SpaceX launches private Odysseus lander as US shoots for moon

NASA, the main sponsor with experiments on board, hopes to jumpstart lunar economy ahead of astronaut missions.

A SpaceX Falcon 9 rocket lifts off from pad 39A at Kennedy Space Center in Cape Canaveral, Fla., early Thursday, Feb. 15, 2024.
A SpaceX Falcon 9 rocket lifts off from the Kennedy Space Center in Cape Canaveral, Florida, February 15, 2024. The rocket is carrying Intuitive Machines’ lunar lander on its way to the moon [John Raoux/AP Photo]

A lunar lander has taken off for the moon in a bid to make the first United States landing since the Apollo missions more than half a century ago and the first achieved by a privately owned spacecraft.

A Falcon 9 rocket flown by Elon Musk’s SpaceX lifted off after 1am (06:00 GMT) on Thursday from NASA’s Kennedy Space Center in Cape Canaveral, Florida, launching a moon lander made by Intuitive Machines towards its destination 370,000km (230,000 miles) away.

If all goes well, a touchdown attempt is expected on February 22 after a day in lunar orbit.

Intuitive Machines, a Houston-based aerospace company, launched mission “IM-1” a month after a rival lunar lander made by Astrobotic Technology crashed back to Earth, burning up over the Pacific 10 days after takeoff.

“There have been a lot of sleepless nights getting ready for this,” said Steve Altemus, co-founder and chief executive of Intuitive Machines.

The lander resembled a six-pointed star jewel – each point a leg – as it successfully separated from the upper stage and drifted off into the black void.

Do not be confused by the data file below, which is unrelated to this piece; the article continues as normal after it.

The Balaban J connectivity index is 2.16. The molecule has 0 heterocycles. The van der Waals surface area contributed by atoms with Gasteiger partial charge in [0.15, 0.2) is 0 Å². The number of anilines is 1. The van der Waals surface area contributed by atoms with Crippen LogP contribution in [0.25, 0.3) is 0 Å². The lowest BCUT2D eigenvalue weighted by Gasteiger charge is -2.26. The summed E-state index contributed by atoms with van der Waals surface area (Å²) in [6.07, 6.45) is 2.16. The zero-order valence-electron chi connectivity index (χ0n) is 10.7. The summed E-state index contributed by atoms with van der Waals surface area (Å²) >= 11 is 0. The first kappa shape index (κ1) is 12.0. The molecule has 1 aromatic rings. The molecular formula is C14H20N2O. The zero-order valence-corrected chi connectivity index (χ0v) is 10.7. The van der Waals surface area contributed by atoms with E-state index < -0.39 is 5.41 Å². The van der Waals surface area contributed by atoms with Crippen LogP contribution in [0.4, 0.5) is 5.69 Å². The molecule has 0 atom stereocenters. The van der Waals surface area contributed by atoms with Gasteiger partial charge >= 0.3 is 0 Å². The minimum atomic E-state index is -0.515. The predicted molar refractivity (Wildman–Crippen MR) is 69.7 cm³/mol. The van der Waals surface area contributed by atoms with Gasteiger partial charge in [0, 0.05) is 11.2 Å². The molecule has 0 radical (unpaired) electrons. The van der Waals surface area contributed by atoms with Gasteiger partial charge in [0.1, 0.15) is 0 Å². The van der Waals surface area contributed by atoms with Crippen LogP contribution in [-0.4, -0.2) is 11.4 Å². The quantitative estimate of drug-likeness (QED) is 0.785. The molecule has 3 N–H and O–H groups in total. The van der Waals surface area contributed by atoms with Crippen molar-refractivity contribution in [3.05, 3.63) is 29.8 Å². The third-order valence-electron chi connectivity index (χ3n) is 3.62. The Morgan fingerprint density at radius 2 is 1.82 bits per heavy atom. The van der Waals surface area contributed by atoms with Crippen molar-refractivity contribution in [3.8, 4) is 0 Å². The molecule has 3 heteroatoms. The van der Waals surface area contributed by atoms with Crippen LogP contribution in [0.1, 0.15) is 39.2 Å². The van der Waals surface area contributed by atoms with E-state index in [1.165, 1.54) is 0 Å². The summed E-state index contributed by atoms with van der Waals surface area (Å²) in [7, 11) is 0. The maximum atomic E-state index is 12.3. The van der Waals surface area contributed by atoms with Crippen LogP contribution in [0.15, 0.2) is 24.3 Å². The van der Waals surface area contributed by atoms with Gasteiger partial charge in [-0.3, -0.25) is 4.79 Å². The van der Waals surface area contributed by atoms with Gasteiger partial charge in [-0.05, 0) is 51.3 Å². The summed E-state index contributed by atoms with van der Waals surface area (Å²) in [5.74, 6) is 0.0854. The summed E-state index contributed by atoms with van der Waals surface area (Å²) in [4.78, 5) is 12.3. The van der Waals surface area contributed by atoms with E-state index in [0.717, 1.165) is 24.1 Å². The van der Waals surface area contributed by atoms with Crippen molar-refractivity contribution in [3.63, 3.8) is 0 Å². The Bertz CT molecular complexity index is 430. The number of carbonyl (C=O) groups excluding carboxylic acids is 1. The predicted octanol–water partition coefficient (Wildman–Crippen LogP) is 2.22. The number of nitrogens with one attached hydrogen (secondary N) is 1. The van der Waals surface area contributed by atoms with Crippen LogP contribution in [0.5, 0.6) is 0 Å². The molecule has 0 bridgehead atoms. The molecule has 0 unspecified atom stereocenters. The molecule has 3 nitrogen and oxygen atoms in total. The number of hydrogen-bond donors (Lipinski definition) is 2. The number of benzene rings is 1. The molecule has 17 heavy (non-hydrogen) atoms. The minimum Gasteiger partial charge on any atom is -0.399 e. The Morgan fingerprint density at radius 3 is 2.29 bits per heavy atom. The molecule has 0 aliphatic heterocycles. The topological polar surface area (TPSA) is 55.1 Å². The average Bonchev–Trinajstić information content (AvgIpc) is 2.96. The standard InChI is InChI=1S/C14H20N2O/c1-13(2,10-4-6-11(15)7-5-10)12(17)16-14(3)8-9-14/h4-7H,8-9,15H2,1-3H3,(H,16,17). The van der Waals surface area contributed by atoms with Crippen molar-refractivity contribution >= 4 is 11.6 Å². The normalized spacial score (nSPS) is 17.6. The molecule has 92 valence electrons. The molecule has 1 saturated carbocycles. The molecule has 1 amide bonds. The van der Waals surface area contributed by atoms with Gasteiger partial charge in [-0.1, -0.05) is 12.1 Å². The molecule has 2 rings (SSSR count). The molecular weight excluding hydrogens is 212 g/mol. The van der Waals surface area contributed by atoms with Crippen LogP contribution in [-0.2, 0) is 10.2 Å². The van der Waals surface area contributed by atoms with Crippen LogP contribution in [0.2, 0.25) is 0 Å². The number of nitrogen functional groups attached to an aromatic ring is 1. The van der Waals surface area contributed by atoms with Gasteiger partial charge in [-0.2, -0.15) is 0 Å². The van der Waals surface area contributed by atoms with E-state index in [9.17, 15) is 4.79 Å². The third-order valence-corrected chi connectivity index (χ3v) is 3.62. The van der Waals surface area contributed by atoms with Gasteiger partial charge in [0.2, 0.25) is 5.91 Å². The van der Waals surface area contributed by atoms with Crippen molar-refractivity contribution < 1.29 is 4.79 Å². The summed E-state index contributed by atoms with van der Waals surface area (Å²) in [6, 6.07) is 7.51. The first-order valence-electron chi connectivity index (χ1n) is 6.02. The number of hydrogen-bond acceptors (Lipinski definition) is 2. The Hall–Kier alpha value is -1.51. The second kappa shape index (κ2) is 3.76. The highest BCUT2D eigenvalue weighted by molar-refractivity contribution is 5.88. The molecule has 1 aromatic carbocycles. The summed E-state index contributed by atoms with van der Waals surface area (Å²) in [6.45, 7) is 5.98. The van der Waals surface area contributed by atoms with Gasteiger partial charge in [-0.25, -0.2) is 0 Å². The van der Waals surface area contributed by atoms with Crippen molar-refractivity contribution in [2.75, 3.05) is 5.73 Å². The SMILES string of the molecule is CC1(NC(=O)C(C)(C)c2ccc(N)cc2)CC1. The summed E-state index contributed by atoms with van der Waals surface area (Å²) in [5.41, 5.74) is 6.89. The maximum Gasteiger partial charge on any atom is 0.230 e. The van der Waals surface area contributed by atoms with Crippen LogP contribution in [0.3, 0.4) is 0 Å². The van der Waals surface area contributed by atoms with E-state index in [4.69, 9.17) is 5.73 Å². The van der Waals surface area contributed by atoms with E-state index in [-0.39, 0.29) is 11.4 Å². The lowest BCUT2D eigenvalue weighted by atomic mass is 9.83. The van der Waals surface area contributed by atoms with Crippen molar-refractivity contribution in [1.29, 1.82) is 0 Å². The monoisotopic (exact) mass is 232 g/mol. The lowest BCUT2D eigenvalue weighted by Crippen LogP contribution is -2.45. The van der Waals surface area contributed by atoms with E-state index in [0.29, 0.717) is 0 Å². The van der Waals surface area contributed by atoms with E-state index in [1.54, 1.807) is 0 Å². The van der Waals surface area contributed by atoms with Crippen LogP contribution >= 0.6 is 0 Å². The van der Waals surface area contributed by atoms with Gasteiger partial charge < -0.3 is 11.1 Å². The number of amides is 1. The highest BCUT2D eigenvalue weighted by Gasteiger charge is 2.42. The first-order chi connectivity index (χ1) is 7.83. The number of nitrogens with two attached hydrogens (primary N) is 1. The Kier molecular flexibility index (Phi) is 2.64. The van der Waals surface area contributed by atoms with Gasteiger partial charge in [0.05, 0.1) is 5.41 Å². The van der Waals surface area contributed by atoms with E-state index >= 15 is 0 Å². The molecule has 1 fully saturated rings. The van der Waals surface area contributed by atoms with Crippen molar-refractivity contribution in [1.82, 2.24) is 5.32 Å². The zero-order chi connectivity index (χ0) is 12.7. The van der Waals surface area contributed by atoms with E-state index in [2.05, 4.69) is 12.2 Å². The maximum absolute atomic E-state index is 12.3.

Intuitive Machines named its lander after Homer’s hero in The Odyssey.

“Godspeed, Odysseus. Now let’s go make history,” said Trent Martin, vice president of space systems at Intuitive Machines.

NASA aims

Only five countries – the US, Russia, China, India and Japan – have scored a lunar landing and no private business has yet done so.

The US is the only country to have sent astronauts to the moon with Apollo 17’s Gene Cernan and Harrison Schmitt closing out the programme in December 1972. That was it for US moon landings until Astrobotic’s short-lived attempt last month.

NASA, the main sponsor with experiments on board, is hoping to jumpstart the lunar economy ahead of astronaut missions.

It hopes to operate near the moon’s south pole where Intuitive Machines is aiming for its 14-foot (4.3-m) tall, six-legged lander to touch down – a region full of treacherous craters and cliffs, yet potentially rich with frozen water.

This area is where NASA plans to land astronauts later this decade. The space agency said its six navigation and tech experiments on the lander can help smooth the way.

NASA is paying Intuitive Machines $118m to get its latest set of experiments to the moon.

The company also drummed up its own customers, including sculptor Jeff Koons, who is sending up 125-inch (317.5cm) moon figurines in a see-through cube.

The lander is carrying Embry-Riddle Aeronautical University’s EagleCam, which will snap pictures of the lander as they both descend.

The spacecraft is set to cease operations after a week on the surface.

Source: Al Jazeera and news agencies